Prime Minister Boris Johnson has categorically ruled out introducing new levies on meat or carbon despite his net zero targets, according to an interview he gave The Sun.
In light of the government’s target of carbon neutrality by 2050 there were suggestion the UK government may introduce taxes on meat or carbon in the future to incentivise greener alternatives.
However, Johnson tonight ruled out carbon taxes for consumers, which currently only apply for major companies, and instead told The Sun that the government will “generate high quality, high skill, high wage jobs.”
Last month Johnson also distanced himself from a Whitehall plan to institute a tax on meat, designed by Treasury officials looking at ways to tax commodities that require carbon intensive production.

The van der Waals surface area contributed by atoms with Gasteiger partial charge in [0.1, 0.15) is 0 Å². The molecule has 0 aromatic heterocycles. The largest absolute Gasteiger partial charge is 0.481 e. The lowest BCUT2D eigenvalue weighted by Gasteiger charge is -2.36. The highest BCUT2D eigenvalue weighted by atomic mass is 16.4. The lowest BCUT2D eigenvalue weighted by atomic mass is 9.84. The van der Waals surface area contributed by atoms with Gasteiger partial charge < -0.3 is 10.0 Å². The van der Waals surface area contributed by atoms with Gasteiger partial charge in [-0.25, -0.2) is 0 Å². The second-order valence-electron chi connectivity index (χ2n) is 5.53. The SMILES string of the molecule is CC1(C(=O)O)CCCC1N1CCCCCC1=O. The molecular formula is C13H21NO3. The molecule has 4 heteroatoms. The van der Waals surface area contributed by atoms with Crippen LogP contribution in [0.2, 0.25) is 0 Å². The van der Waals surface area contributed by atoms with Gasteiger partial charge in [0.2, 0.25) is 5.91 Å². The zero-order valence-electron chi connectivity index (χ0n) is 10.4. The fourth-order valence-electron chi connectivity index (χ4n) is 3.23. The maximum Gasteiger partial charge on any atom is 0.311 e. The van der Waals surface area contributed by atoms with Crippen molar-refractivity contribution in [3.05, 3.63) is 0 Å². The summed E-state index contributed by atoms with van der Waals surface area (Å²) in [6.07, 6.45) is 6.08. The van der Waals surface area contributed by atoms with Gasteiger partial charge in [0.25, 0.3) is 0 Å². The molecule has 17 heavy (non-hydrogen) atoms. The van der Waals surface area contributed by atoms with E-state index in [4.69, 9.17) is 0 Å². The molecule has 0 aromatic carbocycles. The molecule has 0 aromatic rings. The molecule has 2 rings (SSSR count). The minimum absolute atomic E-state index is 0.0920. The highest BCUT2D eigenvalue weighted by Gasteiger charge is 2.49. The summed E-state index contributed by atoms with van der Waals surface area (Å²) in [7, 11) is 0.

There’s pressure on the Prime Minister to intensify efforts to mitigate climate change due to the UK hosting the COP26 conference in November.
The event will see the world’s leaders descend on Glasgow for the latest round of the United Nations’ ongoing climate change negotiations.
The prime minister added that he believed that the UK’s carbon neutral future would be spurred on by innovation in green technology.
During a visit to a primary school in Stoke-on-Trent last week he told The Sun that the UK “can be the centre of battery innovation in this part of the world.”